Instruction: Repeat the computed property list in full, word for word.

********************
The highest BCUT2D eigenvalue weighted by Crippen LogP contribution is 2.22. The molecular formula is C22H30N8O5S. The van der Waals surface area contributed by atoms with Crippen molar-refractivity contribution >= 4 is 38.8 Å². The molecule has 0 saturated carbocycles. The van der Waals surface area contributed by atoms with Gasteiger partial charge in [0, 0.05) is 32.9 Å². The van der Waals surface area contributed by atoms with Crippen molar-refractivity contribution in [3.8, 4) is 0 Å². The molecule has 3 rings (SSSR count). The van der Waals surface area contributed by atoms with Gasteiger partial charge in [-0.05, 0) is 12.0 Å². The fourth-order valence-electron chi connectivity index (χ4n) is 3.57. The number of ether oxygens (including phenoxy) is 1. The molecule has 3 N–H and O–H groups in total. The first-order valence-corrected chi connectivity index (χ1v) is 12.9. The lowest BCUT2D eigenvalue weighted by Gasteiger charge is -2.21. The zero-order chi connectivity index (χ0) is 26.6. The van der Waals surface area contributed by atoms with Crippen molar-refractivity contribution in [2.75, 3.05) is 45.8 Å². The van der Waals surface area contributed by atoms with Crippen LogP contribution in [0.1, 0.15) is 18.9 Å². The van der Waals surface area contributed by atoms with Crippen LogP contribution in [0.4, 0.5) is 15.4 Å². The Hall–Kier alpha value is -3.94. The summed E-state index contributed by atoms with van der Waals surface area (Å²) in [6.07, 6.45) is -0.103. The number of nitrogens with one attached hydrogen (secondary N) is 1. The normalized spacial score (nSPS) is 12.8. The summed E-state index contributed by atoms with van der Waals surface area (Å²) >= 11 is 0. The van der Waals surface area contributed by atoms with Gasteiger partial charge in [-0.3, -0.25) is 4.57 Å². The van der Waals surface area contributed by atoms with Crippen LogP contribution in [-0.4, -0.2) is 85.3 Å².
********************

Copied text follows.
The highest BCUT2D eigenvalue weighted by Crippen LogP contribution is 2.22. The molecular formula is C22H30N8O5S. The van der Waals surface area contributed by atoms with Crippen molar-refractivity contribution >= 4 is 38.8 Å². The molecule has 0 saturated carbocycles. The van der Waals surface area contributed by atoms with Gasteiger partial charge in [0, 0.05) is 32.9 Å². The van der Waals surface area contributed by atoms with Crippen molar-refractivity contribution in [3.8, 4) is 0 Å². The molecule has 3 rings (SSSR count). The van der Waals surface area contributed by atoms with Gasteiger partial charge in [-0.05, 0) is 12.0 Å². The fourth-order valence-electron chi connectivity index (χ4n) is 3.57. The number of ether oxygens (including phenoxy) is 1. The molecule has 3 N–H and O–H groups in total. The first-order valence-corrected chi connectivity index (χ1v) is 12.9. The lowest BCUT2D eigenvalue weighted by Gasteiger charge is -2.21. The zero-order chi connectivity index (χ0) is 26.6. The van der Waals surface area contributed by atoms with Crippen molar-refractivity contribution in [2.75, 3.05) is 45.8 Å². The van der Waals surface area contributed by atoms with Crippen LogP contribution in [0.1, 0.15) is 18.9 Å². The van der Waals surface area contributed by atoms with Crippen LogP contribution in [0.4, 0.5) is 15.4 Å². The Hall–Kier alpha value is -3.94. The summed E-state index contributed by atoms with van der Waals surface area (Å²) in [6.07, 6.45) is -0.103. The number of nitrogens with one attached hydrogen (secondary N) is 1. The normalized spacial score (nSPS) is 12.8. The summed E-state index contributed by atoms with van der Waals surface area (Å²) >= 11 is 0. The van der Waals surface area contributed by atoms with Gasteiger partial charge in [-0.3, -0.25) is 4.57 Å². The van der Waals surface area contributed by atoms with Crippen LogP contribution in [-0.4, -0.2) is 85.3 Å².